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No compassion, no nothing

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Posted

My story is so similar to others I have read here over the past few weeks. 36 years of marriage, now to discover that my husband has been visiting prostitutes and claims to have a porn addiction. These things I found out quite by chance and until I showed him my evidence he just kept denying everything. I believe this behaviour has been going on for the last 14 years at least and escalating. He is, supposedly, starting counselling this week. I say supposedly because I only have his word for it , he could tell me that's where hes going or that's where hes been, but how would I know, do I get a report card from his counsellor........ lets face it, the man is a deceitful liar who has broken my heart, destroyed our marriage and seriously damaged his relationship with one of our daughters. His actions have appalled me. The girl he has been paying recently is 4 years younger than our youngest child!

I find that I have absolutely no compassion for him whatsoever and wish only to divorce him, never to have to lay eyes on him again. He says that he is broken and broken hearted too. As far as I am concerned that's only because he got caught. 

I have read many stories on here from loving and tolerant partners going above and beyond to help their other halves overcome their addictions. But, you know, I'm not sure that I can do this. I wont ever trust him again, I don't have any respect for him, no compassion for his problem. I can't bare the sound of his voice or the sight of his face, yet I have loved him so much and for so long. I tell myself that I am 'in shock', to give myself time, to try to understand. My husband is being as nice as pie, thoughtful and helpful and kind. He wont talk to me about any of it tho. Its this giant elephant sitting in the corner.

My daughter asked how I was doing the other day, I told her my mood changed ten times a day from feeling euphoric to wanting to sit under the table and cry!

At 62 years old I am preparing to spend the rest of my life alone, and I'm sad about this. Which, from what I've read on here is not the right attitude, it should be all about him and his recovery.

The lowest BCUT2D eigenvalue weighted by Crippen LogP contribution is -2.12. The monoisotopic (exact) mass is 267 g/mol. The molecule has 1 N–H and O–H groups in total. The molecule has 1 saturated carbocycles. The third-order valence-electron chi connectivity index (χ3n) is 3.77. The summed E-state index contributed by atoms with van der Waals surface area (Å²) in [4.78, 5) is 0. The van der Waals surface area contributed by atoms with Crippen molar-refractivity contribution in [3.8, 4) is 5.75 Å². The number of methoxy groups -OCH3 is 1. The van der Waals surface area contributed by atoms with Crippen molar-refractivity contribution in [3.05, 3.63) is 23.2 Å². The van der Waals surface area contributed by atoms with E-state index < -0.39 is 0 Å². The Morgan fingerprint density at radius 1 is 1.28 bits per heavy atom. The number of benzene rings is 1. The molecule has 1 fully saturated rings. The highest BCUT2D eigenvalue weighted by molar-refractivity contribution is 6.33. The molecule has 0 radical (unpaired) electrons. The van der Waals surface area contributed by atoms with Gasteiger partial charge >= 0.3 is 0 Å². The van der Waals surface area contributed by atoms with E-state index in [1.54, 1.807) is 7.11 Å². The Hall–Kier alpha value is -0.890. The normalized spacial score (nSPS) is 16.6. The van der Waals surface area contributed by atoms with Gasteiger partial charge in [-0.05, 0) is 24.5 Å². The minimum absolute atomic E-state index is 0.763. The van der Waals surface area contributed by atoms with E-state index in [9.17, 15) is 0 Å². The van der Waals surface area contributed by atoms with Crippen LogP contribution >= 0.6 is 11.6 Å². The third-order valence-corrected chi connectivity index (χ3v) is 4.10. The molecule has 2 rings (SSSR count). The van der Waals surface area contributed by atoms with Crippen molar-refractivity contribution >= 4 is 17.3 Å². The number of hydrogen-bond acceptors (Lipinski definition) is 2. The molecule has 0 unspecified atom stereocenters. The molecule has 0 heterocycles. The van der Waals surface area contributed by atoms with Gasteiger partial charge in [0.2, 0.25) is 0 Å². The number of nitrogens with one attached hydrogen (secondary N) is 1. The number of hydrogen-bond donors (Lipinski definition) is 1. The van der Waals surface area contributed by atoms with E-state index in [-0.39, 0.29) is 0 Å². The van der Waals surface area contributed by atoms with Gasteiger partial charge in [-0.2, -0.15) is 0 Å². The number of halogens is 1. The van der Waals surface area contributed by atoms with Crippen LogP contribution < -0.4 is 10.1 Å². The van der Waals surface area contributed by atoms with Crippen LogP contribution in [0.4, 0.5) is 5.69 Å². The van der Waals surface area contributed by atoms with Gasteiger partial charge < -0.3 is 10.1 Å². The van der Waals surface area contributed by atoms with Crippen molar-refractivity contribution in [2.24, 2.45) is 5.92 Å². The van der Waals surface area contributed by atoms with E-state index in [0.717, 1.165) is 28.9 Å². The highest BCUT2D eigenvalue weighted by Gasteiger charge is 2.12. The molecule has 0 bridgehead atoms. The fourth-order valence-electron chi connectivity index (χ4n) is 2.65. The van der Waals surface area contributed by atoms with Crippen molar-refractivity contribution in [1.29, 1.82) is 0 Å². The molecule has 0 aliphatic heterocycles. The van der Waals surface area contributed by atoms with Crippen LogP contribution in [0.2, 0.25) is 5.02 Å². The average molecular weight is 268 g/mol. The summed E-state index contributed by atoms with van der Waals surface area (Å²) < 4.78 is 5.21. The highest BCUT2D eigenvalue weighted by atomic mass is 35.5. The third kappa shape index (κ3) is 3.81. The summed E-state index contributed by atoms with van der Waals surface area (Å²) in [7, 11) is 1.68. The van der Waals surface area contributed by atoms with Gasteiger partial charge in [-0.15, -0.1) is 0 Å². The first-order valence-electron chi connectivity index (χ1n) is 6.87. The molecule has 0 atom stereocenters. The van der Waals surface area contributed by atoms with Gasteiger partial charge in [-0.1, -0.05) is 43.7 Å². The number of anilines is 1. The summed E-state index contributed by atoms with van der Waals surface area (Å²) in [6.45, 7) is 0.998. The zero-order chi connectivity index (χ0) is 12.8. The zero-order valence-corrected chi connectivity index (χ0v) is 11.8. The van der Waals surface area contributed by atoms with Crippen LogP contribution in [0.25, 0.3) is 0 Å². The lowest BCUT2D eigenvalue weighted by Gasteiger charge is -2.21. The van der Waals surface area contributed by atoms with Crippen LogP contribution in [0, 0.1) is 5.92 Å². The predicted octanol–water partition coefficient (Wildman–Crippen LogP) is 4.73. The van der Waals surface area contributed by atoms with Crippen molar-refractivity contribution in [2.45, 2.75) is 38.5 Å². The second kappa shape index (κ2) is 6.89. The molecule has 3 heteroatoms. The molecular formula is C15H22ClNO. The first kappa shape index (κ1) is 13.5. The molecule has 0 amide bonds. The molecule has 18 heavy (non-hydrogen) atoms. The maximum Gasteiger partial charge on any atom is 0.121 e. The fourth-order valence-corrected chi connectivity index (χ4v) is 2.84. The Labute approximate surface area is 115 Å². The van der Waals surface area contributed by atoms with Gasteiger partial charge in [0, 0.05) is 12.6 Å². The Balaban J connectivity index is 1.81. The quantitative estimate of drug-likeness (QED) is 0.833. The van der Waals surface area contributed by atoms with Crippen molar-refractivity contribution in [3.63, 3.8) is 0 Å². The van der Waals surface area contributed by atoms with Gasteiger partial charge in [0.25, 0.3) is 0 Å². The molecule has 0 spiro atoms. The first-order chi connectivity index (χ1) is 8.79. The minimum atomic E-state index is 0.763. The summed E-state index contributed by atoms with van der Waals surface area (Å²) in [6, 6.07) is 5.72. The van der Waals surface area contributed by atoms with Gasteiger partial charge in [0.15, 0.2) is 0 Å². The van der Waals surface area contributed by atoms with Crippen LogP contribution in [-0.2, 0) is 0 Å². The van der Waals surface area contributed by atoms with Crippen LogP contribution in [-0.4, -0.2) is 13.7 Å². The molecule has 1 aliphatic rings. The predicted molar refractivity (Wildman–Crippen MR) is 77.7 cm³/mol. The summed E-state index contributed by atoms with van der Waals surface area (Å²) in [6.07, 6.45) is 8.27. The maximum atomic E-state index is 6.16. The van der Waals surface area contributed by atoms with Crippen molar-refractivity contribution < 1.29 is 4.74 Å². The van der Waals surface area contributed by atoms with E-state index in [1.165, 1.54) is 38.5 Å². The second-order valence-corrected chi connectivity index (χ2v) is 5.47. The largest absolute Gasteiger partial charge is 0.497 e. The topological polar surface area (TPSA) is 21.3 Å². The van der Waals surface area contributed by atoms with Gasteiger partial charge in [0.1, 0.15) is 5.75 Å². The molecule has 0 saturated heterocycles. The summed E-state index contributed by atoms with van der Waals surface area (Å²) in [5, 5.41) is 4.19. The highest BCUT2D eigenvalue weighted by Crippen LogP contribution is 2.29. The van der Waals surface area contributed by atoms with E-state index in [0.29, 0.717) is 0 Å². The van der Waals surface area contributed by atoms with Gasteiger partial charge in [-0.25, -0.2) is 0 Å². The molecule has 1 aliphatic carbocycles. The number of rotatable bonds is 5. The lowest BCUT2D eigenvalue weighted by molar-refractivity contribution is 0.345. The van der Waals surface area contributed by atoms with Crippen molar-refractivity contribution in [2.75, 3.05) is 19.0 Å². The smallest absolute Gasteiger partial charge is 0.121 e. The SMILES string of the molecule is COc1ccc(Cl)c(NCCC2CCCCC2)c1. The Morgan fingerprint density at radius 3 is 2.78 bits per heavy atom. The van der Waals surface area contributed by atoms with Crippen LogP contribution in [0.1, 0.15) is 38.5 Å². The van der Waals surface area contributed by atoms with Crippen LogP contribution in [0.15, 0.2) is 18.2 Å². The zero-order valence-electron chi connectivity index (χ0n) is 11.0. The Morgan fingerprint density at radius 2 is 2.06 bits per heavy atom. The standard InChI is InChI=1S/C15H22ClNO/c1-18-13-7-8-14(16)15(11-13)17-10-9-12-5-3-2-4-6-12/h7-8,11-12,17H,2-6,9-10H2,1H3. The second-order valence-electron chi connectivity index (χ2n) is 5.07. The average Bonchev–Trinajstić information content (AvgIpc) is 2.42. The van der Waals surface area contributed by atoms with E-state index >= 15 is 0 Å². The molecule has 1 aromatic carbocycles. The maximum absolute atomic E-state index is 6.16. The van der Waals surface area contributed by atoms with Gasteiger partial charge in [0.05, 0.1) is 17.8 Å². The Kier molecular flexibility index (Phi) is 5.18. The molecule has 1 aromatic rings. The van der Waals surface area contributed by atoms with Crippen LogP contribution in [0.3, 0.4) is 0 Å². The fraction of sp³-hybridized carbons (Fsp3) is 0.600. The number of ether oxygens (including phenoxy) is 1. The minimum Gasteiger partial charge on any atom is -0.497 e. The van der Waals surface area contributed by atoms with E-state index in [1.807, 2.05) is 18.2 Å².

The damage is done and can't be undone and quite frankly I dont care whether he 'recovers' or not.

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Posted

I wonder if you need to allow yourself time before making any long term decisions, although whatever decision you make is yours to make and whether you stay together or decide to leave the relationship is completely your decision and their is no right or wrong decision in a situation like this. Christine

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Posted

As Christine says, there is no right or wrong in this - only what feels right and makes sense to you.  First and foremost, take care of yourself.

I am the same age as you and can understand how devastating it is to find out that your partner of so many years has been deceiving you all this time.  In my case it was 'only' a porn addiction, which started when he was a teenager.  There have been several times over the years when this has come to a head and he has told me he was giving it all up - only to go back to it at some time afterwards.  And each time he has returned to porn, the type of thing he has been viewing has become more extreme and more at odds with the kind of man he appears to be.  We had our rocky patches over the years (and looking back now, I wonder how many of those were when his porn addiction was at its worst), but despite everything I still enjoyed his company, he still made me laugh, he was a good father to our children and he was still my best friend.